Seniors work on independent projects

Nandita Subbiah and Nina Haines

Pictured above is the senior independent projects bin in the Academic Center. This year there are 21 seniors doing 14 senior projects, varying from compiling oral history to building a boat. "I think it's nice to be able to be excused from classes to focus on something that you really enjoy doing," senior Mylinh Tran said.

When most students think of learning, they think of classes with textbooks and tests. However, some seniors are taking their education into their own hands with senior projects during fourth term.

The program was founded by English teacher Barbara Shellito in 2009. Shellito and Academic Center teacher Barb Wolfson are the co-directors of the program this year. They inform students about the project, decide which students will be accepted and make sure everyone is meeting their deadlines while working on their projects.

“It was my idea, originally, and I was happy to get support here,” Shellito said. “I think it was the feeling that seniors are ready to take on something more than what they’re sometimes asked to do in school and want to do something a little different from what they’re asked to do as students. So, this was a chance to give them supervision in a project that was still up to them and very close to their own hearts.”

In order to start a senior project, students have to first submit an application detailing what their project is going to be about, and they can work by themselves or in groups of two. They must give the names of a mentor, who is an expert on their topic and must also provide the name of a staff adviser, who will make sure the student is meeting all of their deadlines.

After the applications are approved, the students can start on their projects and also drop up to two classes, depending on how many hours they plan on putting in for their project. Students who do drop classes have to inform the college they are attending what classes they are dropping.

Every week during fourth quarter, students need to check in with their staff advisor. If they don’t meet certain deadlines, they must discontinue their project and return to the classes they have dropped.

The senior projects themselves are not graded. Instead, the students who are dropping English will have their fourth term English grade be based on a weekly journal entries about their projects. In other subjects, they don’t receive a fourth quarter grade and their final grade is based only on their grades from the first three quarters and the midterm exam.

Some of the applications were rejected this year because too many students applied. There are 21 students working on 14 senior projects, ranging from building a boat to practicing yoga and meditation. This is a slightly larger group than in previous years.

For David Dines’ senior project, he is putting on a performance similar to the one he did during Winter Week. This performance will be called “David’s Divas.”

“I have a love for female singers,” Dines said. “R&B, pop, Broadway, jazz, anything, so I’m taking their songs and constructing a show out of them. During Winter Week I thought maybe I should do this for a senior project. I could do more songs, have more time to prepare, get a set and do a bigger production.”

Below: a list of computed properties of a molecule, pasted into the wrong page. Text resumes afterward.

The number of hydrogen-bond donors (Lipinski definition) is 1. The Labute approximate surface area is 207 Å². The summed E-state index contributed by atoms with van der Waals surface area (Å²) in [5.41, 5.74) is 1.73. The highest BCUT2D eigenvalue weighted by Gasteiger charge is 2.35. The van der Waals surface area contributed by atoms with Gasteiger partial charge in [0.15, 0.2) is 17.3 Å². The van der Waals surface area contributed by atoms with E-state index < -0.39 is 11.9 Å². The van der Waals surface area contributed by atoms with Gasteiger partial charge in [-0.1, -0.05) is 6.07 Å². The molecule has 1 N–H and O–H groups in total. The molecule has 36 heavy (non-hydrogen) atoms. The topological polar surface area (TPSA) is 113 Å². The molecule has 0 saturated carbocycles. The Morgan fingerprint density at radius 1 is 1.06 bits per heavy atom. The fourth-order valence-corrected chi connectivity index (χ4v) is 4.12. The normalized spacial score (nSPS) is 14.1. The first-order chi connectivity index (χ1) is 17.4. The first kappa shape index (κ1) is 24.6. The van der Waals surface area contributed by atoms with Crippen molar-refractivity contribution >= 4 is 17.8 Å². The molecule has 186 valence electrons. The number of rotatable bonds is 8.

Dines will perform songs from singers such as Lady Gaga, Beyonce, Cher and Madonna and will also play video interludes in between acts.

In another senior project, Mylinh Tran is compiling an oral history of her father’s immigration from Vietnam to America.

“My dad actually escaped from Vietnam, and what I’m doing now is interviewing him about his immigration from Vietnam to America, how the journey’s been for him and what kinds of struggles he has faced coming here,” Tran said. “Coming to America is only half the the battle. It’s not like once you come here all of your problems are solved. I think it’s really important for me to acknowledge what he’s gone through and really appreciate what he’s done for me.”

Tran has worked closely with her mentor, history teacher Kevin Delaney, who suggested that she do extensive background reading on the Vietnam War and citizens’ accounts of what they went through.

“It definitely gave me such good insight because now I have a pretty good idea of what my dad went through in Vietnam,” Tran said. “His story is both different and similar.”

Tran said that doing her senior project was a nice alternative to attending all of her classes during the fourth quarter.

“Fourth quarter, especially for seniors, it can be so sluggish,” Tran said. “I have seen a lot of kids who are doing something they are really enthusiastic and passionate about, and I think it’s [nice] to be able to be excused from classes to focus on something that you really enjoy doing.”

Dines will present his project on June 3 at 8 p.m. on the main stage of the auditorium. Tran will present her project on May 28 at 5:30 p.m. in the Media Center. The rest of the seniors will present their projects at 6:30 p.m. on May 28 in the Media Center.

2014 Senior Projects:
Ally Toto – Creating a WHS Garden
Laura Stavisky and Lizzy Wells – Yoga and Meditation
Eleanor Moore – Experimenting with various artistic media
Dillon Baker and Evan Dorfman- Video: Wayland Outdoor Fun
Mylinh Tran- Oral History Project: Escape from Vietnam
Moonin Mookiruntara- Learning to Cook: International Meals
Anastasia Gumatay and Rachel Schneider- Health blog
Carley Durant- Making a CD of cover songs
William Sattanuparp and Joe Spagnuolo- Creating a video game
Jenny Bekenstein and Eric MacLean- Composting at WHS
Courtney Murtagh and Kate Kanieff- Nutrition: Paleo Choices
Rachel Moser-Hardy- Choreography & Irish Step Dancing
Liam Fay and Lucas Boegehold – Building a sailboat
David Dines – David’s Divas